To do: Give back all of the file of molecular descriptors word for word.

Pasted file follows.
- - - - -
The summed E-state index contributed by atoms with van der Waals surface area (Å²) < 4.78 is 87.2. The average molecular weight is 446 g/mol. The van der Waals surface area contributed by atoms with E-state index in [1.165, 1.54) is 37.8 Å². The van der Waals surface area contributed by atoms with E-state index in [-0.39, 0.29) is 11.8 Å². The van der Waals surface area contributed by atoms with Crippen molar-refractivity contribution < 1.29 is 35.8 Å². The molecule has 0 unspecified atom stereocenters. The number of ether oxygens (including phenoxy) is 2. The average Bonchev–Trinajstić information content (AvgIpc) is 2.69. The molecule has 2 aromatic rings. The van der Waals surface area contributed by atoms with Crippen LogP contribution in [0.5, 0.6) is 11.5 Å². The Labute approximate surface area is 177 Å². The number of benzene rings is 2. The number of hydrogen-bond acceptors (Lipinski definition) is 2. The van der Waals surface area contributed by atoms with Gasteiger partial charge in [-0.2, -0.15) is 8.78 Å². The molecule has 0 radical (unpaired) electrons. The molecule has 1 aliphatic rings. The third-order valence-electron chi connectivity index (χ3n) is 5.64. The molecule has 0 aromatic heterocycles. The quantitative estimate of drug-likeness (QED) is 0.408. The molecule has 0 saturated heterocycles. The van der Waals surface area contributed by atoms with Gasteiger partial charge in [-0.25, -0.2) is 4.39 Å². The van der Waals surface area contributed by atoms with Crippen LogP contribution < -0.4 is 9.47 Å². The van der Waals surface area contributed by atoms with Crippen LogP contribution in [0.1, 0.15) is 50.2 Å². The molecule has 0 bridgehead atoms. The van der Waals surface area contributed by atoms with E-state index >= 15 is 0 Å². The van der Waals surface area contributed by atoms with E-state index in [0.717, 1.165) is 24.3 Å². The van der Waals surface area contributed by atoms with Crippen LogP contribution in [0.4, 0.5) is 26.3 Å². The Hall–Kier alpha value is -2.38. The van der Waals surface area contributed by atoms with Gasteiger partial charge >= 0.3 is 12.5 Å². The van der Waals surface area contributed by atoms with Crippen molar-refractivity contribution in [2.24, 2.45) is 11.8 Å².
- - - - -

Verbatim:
The summed E-state index contributed by atoms with van der Waals surface area (Å²) < 4.78 is 87.2. The average molecular weight is 446 g/mol. The van der Waals surface area contributed by atoms with E-state index in [1.165, 1.54) is 37.8 Å². The van der Waals surface area contributed by atoms with E-state index in [-0.39, 0.29) is 11.8 Å². The van der Waals surface area contributed by atoms with Crippen molar-refractivity contribution < 1.29 is 35.8 Å². The molecule has 0 unspecified atom stereocenters. The number of ether oxygens (including phenoxy) is 2. The average Bonchev–Trinajstić information content (AvgIpc) is 2.69. The molecule has 2 aromatic rings. The van der Waals surface area contributed by atoms with Crippen LogP contribution in [0.5, 0.6) is 11.5 Å². The Labute approximate surface area is 177 Å². The number of benzene rings is 2. The number of hydrogen-bond acceptors (Lipinski definition) is 2. The van der Waals surface area contributed by atoms with Gasteiger partial charge in [-0.2, -0.15) is 8.78 Å². The molecule has 0 radical (unpaired) electrons. The molecule has 1 aliphatic rings. The third-order valence-electron chi connectivity index (χ3n) is 5.64. The molecule has 0 aromatic heterocycles. The quantitative estimate of drug-likeness (QED) is 0.408. The molecule has 0 saturated heterocycles. The van der Waals surface area contributed by atoms with Gasteiger partial charge in [-0.25, -0.2) is 4.39 Å². The van der Waals surface area contributed by atoms with Crippen LogP contribution < -0.4 is 9.47 Å². The van der Waals surface area contributed by atoms with Crippen LogP contribution in [0.1, 0.15) is 50.2 Å². The molecule has 0 bridgehead atoms. The van der Waals surface area contributed by atoms with E-state index >= 15 is 0 Å². The van der Waals surface area contributed by atoms with E-state index in [0.717, 1.165) is 24.3 Å². The van der Waals surface area contributed by atoms with Crippen LogP contribution in [0.4, 0.5) is 26.3 Å². The Hall–Kier alpha value is -2.38. The van der Waals surface area contributed by atoms with Gasteiger partial charge >= 0.3 is 12.5 Å². The van der Waals surface area contributed by atoms with Crippen molar-refractivity contribution in [2.24, 2.45) is 11.8 Å².